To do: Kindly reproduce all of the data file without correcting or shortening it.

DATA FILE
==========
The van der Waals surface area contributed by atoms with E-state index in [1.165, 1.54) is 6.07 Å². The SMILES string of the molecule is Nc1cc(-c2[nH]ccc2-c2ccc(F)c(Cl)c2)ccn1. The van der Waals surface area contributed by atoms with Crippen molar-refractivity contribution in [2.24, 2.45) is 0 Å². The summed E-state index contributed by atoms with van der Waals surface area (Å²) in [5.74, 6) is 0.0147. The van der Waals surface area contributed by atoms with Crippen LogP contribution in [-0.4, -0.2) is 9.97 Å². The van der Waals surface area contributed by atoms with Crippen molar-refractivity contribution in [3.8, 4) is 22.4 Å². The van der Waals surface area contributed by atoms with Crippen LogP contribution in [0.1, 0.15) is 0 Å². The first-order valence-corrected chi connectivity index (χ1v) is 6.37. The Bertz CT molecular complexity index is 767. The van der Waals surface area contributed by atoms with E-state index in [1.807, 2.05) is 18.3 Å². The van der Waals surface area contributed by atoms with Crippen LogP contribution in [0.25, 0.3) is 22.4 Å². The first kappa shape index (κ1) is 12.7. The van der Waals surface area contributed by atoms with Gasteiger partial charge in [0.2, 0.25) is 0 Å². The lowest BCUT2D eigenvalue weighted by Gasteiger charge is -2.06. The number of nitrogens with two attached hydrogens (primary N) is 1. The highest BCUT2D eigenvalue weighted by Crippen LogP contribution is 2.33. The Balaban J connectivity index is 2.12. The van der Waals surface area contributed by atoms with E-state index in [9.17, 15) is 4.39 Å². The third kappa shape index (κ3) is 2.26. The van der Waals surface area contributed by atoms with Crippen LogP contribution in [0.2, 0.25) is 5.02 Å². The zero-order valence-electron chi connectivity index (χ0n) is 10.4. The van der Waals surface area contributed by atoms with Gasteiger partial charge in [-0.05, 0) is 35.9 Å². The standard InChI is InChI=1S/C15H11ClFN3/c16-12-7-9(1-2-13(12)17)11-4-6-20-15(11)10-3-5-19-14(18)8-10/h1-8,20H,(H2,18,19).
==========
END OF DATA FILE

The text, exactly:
The van der Waals surface area contributed by atoms with E-state index in [1.165, 1.54) is 6.07 Å². The SMILES string of the molecule is Nc1cc(-c2[nH]ccc2-c2ccc(F)c(Cl)c2)ccn1. The van der Waals surface area contributed by atoms with Crippen molar-refractivity contribution in [2.24, 2.45) is 0 Å². The summed E-state index contributed by atoms with van der Waals surface area (Å²) in [5.74, 6) is 0.0147. The van der Waals surface area contributed by atoms with Crippen LogP contribution in [-0.4, -0.2) is 9.97 Å². The van der Waals surface area contributed by atoms with Crippen molar-refractivity contribution in [3.8, 4) is 22.4 Å². The van der Waals surface area contributed by atoms with Crippen LogP contribution in [0.1, 0.15) is 0 Å². The first-order valence-corrected chi connectivity index (χ1v) is 6.37. The Bertz CT molecular complexity index is 767. The van der Waals surface area contributed by atoms with E-state index in [1.807, 2.05) is 18.3 Å². The van der Waals surface area contributed by atoms with Crippen LogP contribution in [0.25, 0.3) is 22.4 Å². The first kappa shape index (κ1) is 12.7. The van der Waals surface area contributed by atoms with Gasteiger partial charge in [0.2, 0.25) is 0 Å². The lowest BCUT2D eigenvalue weighted by Gasteiger charge is -2.06. The number of nitrogens with two attached hydrogens (primary N) is 1. The highest BCUT2D eigenvalue weighted by Crippen LogP contribution is 2.33. The Balaban J connectivity index is 2.12. The van der Waals surface area contributed by atoms with E-state index in [9.17, 15) is 4.39 Å². The third kappa shape index (κ3) is 2.26. The van der Waals surface area contributed by atoms with Crippen LogP contribution in [0.2, 0.25) is 5.02 Å². The zero-order valence-electron chi connectivity index (χ0n) is 10.4. The van der Waals surface area contributed by atoms with Gasteiger partial charge in [-0.05, 0) is 35.9 Å². The standard InChI is InChI=1S/C15H11ClFN3/c16-12-7-9(1-2-13(12)17)11-4-6-20-15(11)10-3-5-19-14(18)8-10/h1-8,20H,(H2,18,19).